WINNIPEG, Manitoba – Pia Sundhage couldn’t be any more the opposite of the team she once coached.
The United States national team has taken a no-distractions approach to the 2015 Women’s World Cup, dismissing endless questions regarding outside chatter, the latest of which was a series of quotes by Sundhage published in the New York Times on Tuesday.
Sundhage, who won two Olympic gold medals while coaching the U.S. women from 2008-2012, said in the article that U.S. midfielder Carli Lloyd was “delicate,” adding that she would use Wambach as a substitute and called Hope Solo a challenge.
Asked about those comments on Thursday, the day before the United States and Sweden play a crucial World Cup match, Sundhage had to be reminded of what she said. The 55-year-old Swede said she gave the answers in April and they have nothing to do with Friday’s game, which could be as close as it gets to a must-win for Sweden.
Sundhage’s comments were interpreted as trash-talking, drawing national headlines in the United States. But Sundhage is a breath of fresh air, willing to speak her mind as a matter of honesty, not controversy. (Sundhage said on multiple occasions Thursday that she answered those questions and the one on the day in order to be polite. Asked what her future holds when her contract runs out in 2016, Sundhage said that is still to be determined, but she is always thinking ahead and she thinks almost in four-year cycles. “My contract ends in 2016 and most likely I will do something else,” she said.)
Once reminded of what she had said in April, a four-minute, 7-second monologue ensued some of her old players. It went as follows:
“If you look at Carli Lloyd, talk about favorite players. The reason I am sitting here is because the U.S. team. They made me look good. Three finals. And Carli Lloyd, she scored the winning goal in the Olympics, both times actually. The reason, you have to put yourself in that situation to talk about the future of the women’s game, and Carli Lloyd is a player like sometimes smarter than I am. That’s so interesting to see the message I’ve tried to give her and her role. Sometimes she thought about it and had some questions about it and she didn’t do what we were supposed to do. That’s exactly what coaching is about. That’s my job to make sure that she is a team player, and she was a team player and she scored a lot of goals. And I would say one of the most important players I’ve ever had. But I could bring up an example in the Swedish team as well. Some of the players are very challenging and those players, they create gold. Those players who always do exactly what I say, that’s not good. It’s good if some of them do, of course.
“When it comes to Abby, that’s another context, because if you look at Abby, she is special. She is special in many ways, especially with her heading. You can imagine, I think she can go another four years. And when I answered the question in the context of where you are the coach of the U.S. team and just ended the Olympic gold medal 2012, what would you have done? I would make sure that Abby will last forever and ever. And because she’s good in the air. So that’s why I said you have players starting the game and you have players ending the game and Abby is a player that will make the difference. So I would have that in the back of my pocket and then throw her in and win the game. Now, I don’t know the team today, but I saw the game against Australia and today, playing against Sweden, I would start her, because she is that good.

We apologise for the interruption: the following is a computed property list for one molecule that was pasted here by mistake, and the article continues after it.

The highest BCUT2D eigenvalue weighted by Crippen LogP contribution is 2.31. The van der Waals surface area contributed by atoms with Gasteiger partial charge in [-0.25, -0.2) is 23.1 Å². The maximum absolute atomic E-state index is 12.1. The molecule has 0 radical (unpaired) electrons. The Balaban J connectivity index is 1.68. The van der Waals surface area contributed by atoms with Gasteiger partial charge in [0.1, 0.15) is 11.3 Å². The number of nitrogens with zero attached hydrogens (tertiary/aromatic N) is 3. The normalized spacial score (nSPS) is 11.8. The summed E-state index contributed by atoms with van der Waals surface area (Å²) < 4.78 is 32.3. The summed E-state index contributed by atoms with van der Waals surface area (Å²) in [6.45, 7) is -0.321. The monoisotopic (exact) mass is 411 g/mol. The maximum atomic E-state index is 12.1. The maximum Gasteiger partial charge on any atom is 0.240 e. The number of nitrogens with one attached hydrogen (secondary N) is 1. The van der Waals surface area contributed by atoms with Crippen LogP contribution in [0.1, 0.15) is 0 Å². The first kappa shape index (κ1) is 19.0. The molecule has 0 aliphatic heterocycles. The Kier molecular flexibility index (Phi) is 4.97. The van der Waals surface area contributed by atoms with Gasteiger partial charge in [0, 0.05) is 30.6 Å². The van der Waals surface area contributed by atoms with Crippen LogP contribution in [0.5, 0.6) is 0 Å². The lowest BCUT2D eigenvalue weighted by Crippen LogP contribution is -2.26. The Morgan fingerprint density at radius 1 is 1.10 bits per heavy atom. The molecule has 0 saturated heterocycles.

“When it comes to Hope Solo, she’s a piece of work. That’s good as well. Because it’s – things happen around her. As somebody told, sometimes outside the field. But when it comes to two times 45 minutes, she is the best goalkeeper in the world. So why wouldn’t you try to make her happy and at the same time have a team spirit? It’s a little bit of a bumpy road and the fact that I’m not the goalkeeper coach, so I don’t know how it is to stay in that goal and make great saves. That’s why I used my goalkeeper coaches. The same thing with Hedvig Lindahl. I really try to use coaches around me and when I’m not good enough and I can’t reach the player, I use the goalkeeper coach. I know how it is to play in the back. I know how it is to play in the midfield. I know how it is to play up top, so I have a little bit of a sense how it is out there on the field. I have no clue how it is as a goalkeeper. So that’s why I use people around me, coaches around me to get on Hope in this case, try to support her and hopefully she plays her best game ever during those five years. She did. Well, the reason we got the gold medal in 2008 is because of Carli Lloyd and Hope Solo. And Angela Hucles, I forgot her. But when it comes to Hope Solo, she is very important for the women’s game, when you look at her performance.”
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